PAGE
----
When King Henry II of England wed his French cousin, Eleanor of Aquitaine, in 1152, Bordeaux was part of the arrangement – and so began the British love affair with the region’s wine.
For 300 years, the city was under British rule, until the French won the Hundred Years War.
Although there is little evidence of Anglo-Saxon influence in Bordeaux today, the British are still the world’s biggest importers of its wine.
Many vineyards in the Bordeaux region, such as Chateau Palmer (pictured) can be visited by prior appointment
As an Irish film producer, I have come here to research a film about the ‘wine geese’ – Irish landowners dispossessed by William of Orange.
They fled to Bordeaux and established such illustrious vineyards as Chateau Phelan Segur, Chateau Lynch-Bages and Chateau Leoville Barton.
And so my first port of call in Bordeaux is the magnificent new museum, the Cite Du Vin, designed to look like a swirling glass of wine. Costing more than €80 million (£70 million), it pays homage to the joys of wine from every region in the world.
It has been described as the ‘Guggenheim for grape lovers’ – or, more mischievously, a ‘wine theme park for adults’.
The focal point of the city’s historic centre is the Golden Triangle, with its confluence of three beautiful boulevards and their stunning honey-coloured stone buildings. The roads meet at the Place de la Comedie, where the Grand Theatre stands.
It is home to the Bordeaux National Opera, where tickets are available for as little as €5 (£4.30).
The Medoc Marathon runs through Bordeaux, a race which proudly combines ‘wine, sports, fun and health’. Fancy dress is compulsory and there are 23 wine stops
The stylish (and reasonably priced) restaurant on the ground floor, La Quatrieme Mur, is operated by Philippe Etchebest, the French equivalent of Gordon Ramsay and the host of the country’s version of Hell’s Kitchen.
Appropriately perhaps, across the square Ramsay has opened Le Pressoir d’Argent restaurant inside the grande dame of Bordeaux hotels, the five-star Belle Epoque-style Intercontinental Le Grand. The hotel, which is steeped in history, is perfect for a romantic getaway.
But it is time for me to visit some chateaux with Irish connections, and soon I find myself in the beautiful drawing room of Chateau Phelan Segur in St Estephe, which overlooks a tapestry of green vineyards.
Bordeaux is ten times more compact than Paris, so it is easy to walk everywhere
The route of the Medoc Marathon runs through here. The race proudly combines ‘wine, sports, fun and health’. Fancy dress is compulsory. There are 23 wine stops, handouts of foie gras, cheese, steak and ice cream and, at the 23-mile mark, oysters!
No wonder race organisers have more medics on duty than any other marathon. A couple of years ago, it got so hot that runners jumped into Chateau Lafite Rothschild’s lake to cool off.
Back in Bordeaux, the helpful concierge at Le Grand recommends the closest vineyard to the city centre. A mere ten minutes later, I am at the Chateau Pape Clement in the suburb of Pessac.
It is one of the oldest Grands Crus in the world – the first harvests happened in the 13th Century. In 1305, its owner, Bertrand de Goth, became Pope, taking the name Clement V.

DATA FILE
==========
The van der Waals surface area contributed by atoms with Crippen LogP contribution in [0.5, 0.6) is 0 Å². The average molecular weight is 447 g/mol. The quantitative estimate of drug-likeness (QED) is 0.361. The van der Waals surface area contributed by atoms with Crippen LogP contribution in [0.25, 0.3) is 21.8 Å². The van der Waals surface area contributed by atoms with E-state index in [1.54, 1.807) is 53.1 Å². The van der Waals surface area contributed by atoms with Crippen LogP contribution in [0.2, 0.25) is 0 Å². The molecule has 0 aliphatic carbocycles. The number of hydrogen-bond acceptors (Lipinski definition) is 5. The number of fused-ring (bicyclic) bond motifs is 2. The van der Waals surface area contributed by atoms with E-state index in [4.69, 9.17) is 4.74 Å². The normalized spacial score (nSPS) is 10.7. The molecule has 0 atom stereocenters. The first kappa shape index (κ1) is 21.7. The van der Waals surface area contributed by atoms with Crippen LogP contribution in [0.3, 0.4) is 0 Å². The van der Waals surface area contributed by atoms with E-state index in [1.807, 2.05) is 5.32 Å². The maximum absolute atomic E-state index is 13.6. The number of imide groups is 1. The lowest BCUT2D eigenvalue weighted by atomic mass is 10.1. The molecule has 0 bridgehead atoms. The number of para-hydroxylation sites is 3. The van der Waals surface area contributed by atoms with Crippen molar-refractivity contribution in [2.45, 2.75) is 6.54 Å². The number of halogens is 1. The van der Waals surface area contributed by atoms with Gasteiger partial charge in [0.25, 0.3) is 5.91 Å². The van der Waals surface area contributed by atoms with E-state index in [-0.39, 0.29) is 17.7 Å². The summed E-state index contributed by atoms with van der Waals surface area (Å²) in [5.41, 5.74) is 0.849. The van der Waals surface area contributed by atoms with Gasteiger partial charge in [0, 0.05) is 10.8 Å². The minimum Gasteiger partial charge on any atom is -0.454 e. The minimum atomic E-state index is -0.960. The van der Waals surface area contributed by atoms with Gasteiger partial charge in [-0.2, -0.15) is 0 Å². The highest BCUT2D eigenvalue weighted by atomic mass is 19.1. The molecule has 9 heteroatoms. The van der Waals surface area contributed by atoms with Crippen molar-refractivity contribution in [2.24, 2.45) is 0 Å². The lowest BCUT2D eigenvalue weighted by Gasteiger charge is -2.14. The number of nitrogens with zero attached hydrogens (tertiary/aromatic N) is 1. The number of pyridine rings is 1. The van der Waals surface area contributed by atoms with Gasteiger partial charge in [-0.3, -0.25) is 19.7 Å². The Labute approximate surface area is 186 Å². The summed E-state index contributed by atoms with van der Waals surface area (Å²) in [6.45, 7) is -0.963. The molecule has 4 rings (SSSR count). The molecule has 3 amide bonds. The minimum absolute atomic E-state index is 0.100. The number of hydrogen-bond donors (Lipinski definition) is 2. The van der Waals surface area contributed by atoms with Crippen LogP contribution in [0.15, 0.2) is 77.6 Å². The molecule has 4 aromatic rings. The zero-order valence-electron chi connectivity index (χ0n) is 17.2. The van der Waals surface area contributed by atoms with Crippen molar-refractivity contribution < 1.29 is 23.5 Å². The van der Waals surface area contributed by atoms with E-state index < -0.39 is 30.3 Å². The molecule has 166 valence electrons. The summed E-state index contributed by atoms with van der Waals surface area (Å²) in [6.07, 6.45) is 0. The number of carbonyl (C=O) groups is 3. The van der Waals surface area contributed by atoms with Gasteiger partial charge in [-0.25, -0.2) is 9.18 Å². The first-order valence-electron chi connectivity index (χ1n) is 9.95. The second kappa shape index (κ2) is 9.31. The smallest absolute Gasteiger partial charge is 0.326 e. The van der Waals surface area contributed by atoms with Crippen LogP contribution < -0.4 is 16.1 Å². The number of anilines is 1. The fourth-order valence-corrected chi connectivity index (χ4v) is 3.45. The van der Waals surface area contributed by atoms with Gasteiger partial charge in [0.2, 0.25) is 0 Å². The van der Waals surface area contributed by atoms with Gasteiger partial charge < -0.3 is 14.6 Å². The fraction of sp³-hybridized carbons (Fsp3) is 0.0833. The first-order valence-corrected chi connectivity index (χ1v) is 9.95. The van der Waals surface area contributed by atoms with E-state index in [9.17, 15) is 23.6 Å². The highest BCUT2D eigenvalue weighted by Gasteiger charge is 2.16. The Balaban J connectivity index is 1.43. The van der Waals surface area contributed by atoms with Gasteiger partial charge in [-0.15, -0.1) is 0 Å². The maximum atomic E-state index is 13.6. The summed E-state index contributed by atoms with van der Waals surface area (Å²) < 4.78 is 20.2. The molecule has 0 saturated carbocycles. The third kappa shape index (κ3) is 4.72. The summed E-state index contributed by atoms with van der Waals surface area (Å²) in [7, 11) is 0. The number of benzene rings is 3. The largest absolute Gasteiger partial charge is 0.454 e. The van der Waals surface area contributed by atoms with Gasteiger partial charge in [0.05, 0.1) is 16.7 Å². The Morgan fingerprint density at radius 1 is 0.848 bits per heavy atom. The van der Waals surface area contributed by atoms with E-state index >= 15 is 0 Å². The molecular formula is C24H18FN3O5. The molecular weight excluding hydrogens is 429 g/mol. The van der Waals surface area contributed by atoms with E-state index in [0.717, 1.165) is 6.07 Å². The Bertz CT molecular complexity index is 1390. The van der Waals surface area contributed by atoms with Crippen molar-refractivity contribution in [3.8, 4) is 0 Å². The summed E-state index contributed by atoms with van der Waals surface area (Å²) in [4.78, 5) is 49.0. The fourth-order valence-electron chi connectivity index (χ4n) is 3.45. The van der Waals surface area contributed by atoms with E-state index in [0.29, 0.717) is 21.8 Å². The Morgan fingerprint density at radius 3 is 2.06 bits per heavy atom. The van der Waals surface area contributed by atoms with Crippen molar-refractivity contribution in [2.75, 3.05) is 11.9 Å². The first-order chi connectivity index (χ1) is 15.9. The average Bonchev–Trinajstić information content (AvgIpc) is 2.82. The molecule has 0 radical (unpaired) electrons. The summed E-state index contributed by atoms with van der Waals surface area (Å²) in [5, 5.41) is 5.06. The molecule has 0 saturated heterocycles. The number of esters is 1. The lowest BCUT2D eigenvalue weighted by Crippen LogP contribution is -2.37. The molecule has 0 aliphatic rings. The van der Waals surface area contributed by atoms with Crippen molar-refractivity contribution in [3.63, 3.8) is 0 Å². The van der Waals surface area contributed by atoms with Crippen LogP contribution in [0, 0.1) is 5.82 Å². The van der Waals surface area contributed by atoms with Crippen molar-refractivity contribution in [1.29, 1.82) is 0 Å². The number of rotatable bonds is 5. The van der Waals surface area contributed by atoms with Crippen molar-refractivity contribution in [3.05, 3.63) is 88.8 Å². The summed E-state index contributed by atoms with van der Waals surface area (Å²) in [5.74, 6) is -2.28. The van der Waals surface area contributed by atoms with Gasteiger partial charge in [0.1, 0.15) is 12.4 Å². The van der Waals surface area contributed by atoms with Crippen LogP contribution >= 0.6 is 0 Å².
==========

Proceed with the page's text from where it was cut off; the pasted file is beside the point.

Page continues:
After a wine-tasting session under a scene-stealing chandelier in the drawing room, visitors can follow in the papal footsteps and stroll through the delightful gardens to admire the glasshouse designed by Gustave Eiffel, or even stay the night in one of five historic rooms.
Chateau Kirwan (pictured) dates from 1751. It is named after an Irishman, Mark Kirwan, and offers a free tasting to everyone who shares his surname – or any resident of Kirwan, Australia
Visitors can also take a relaxing minibus tour with local company Bordovino. It offers two chateaux visits and tastings, and its website even boasts that a tasting class will make you ‘an expert in 20 minutes’.
Many vineyards in the region, such as Chateau Belgrave, Chateau Palmer and Chateau Lascombes, can be visited by prior appointment.
But if a vineyard visit feels like too much trouble, one of the most popular wine bars in the city centre is Aux Quatre Coins du Vin, which offers more than 200 wines, 32 of which can be tasted from automatic dispensers. Its glamorous owner, Chloe Allano, sources a delicious selection of charcuterie, cheese, foie gras and bread locally.
Bordeaux’s Garonne river provides a great gateway to explore the vineyards.
Companies such as Viking River Cruises offer itineraries where guests can disembark at picturesque villages such as Pauillac and have a romantic dinner at the lovely Chateau Kirwan, which dates from 1751. It is named after an Irishman, Mark Kirwan, and offers a free tasting to everyone who shares his surname – or any resident of Kirwan, Australia.
Bordeaux is ten times more compact than Paris, so it is easy to walk everywhere – there’s also an excellent tram system – and its entire historic centre is a Unesco World Heritage site.
The Bordelais must be the friendliest and most welcoming of all the French, and the city is only a 90-minute flight from the UK, or just two hours by TGV from Paris.
As for the wine, you’re sure to be tempted to ship a case or two back home.
But it is unlikely anyone will ever match Edward II’s order of over a million bottles for his wedding in 1308. Now that was a celebration.
A votre santé!
Voyages SNCF (voyages-sncf.com) offers return fares from London St Pancras to Bordeaux from £111.
The Intercontinental Le Grand Hotel (bordeaux.intercontinental.com/en/) offers rooms from £218, including breakfast.
Frank Mannion’s movie, Marie Curie: The Courage Of Knowledge, opens on November 7 to coincide with the 150th anniversary of her birth.